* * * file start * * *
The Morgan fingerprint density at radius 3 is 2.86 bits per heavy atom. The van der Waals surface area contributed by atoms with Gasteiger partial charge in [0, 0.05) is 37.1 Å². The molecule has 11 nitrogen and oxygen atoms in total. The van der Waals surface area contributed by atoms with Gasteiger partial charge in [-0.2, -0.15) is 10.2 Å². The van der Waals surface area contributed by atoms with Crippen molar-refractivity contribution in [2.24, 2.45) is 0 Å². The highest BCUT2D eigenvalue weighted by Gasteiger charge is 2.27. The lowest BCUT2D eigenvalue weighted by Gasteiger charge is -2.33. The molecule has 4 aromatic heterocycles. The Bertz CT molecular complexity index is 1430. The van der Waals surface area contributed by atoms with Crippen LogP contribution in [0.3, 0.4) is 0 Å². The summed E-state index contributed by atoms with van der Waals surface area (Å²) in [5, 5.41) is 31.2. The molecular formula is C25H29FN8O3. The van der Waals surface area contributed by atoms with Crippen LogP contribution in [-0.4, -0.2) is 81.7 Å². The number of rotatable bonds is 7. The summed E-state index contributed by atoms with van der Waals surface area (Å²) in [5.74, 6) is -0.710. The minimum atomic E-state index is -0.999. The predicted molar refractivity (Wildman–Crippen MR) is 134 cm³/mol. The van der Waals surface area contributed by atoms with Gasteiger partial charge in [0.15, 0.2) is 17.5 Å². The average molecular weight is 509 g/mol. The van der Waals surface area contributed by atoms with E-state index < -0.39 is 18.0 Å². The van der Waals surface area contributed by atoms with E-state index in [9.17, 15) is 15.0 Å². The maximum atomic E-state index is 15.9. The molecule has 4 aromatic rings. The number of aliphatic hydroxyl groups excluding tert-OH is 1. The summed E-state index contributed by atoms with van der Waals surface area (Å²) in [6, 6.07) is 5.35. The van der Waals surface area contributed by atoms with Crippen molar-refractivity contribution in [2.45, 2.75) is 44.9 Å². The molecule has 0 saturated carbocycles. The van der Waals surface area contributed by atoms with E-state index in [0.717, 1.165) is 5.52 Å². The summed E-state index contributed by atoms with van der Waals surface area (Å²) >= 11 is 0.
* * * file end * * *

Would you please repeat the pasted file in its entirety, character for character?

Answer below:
The Morgan fingerprint density at radius 3 is 2.86 bits per heavy atom. The van der Waals surface area contributed by atoms with Gasteiger partial charge in [0, 0.05) is 37.1 Å². The molecule has 11 nitrogen and oxygen atoms in total. The van der Waals surface area contributed by atoms with Gasteiger partial charge in [-0.2, -0.15) is 10.2 Å². The van der Waals surface area contributed by atoms with Crippen molar-refractivity contribution in [2.24, 2.45) is 0 Å². The highest BCUT2D eigenvalue weighted by Gasteiger charge is 2.27. The lowest BCUT2D eigenvalue weighted by Gasteiger charge is -2.33. The molecule has 4 aromatic heterocycles. The Bertz CT molecular complexity index is 1430. The van der Waals surface area contributed by atoms with Crippen LogP contribution in [0.3, 0.4) is 0 Å². The summed E-state index contributed by atoms with van der Waals surface area (Å²) in [5, 5.41) is 31.2. The molecular formula is C25H29FN8O3. The van der Waals surface area contributed by atoms with Crippen LogP contribution in [-0.4, -0.2) is 81.7 Å². The number of rotatable bonds is 7. The summed E-state index contributed by atoms with van der Waals surface area (Å²) in [5.74, 6) is -0.710. The minimum atomic E-state index is -0.999. The predicted molar refractivity (Wildman–Crippen MR) is 134 cm³/mol. The van der Waals surface area contributed by atoms with Gasteiger partial charge in [0.15, 0.2) is 17.5 Å². The average molecular weight is 509 g/mol. The van der Waals surface area contributed by atoms with E-state index < -0.39 is 18.0 Å². The van der Waals surface area contributed by atoms with E-state index in [9.17, 15) is 15.0 Å². The maximum atomic E-state index is 15.9. The molecule has 4 aromatic rings. The number of aliphatic hydroxyl groups excluding tert-OH is 1. The summed E-state index contributed by atoms with van der Waals surface area (Å²) in [6, 6.07) is 5.35. The van der Waals surface area contributed by atoms with Crippen molar-refractivity contribution in [2.45, 2.75) is 44.9 Å². The molecule has 0 saturated carbocycles. The van der Waals surface area contributed by atoms with E-state index in [0.717, 1.165) is 5.52 Å². The summed E-state index contributed by atoms with van der Waals surface area (Å²) >= 11 is 0.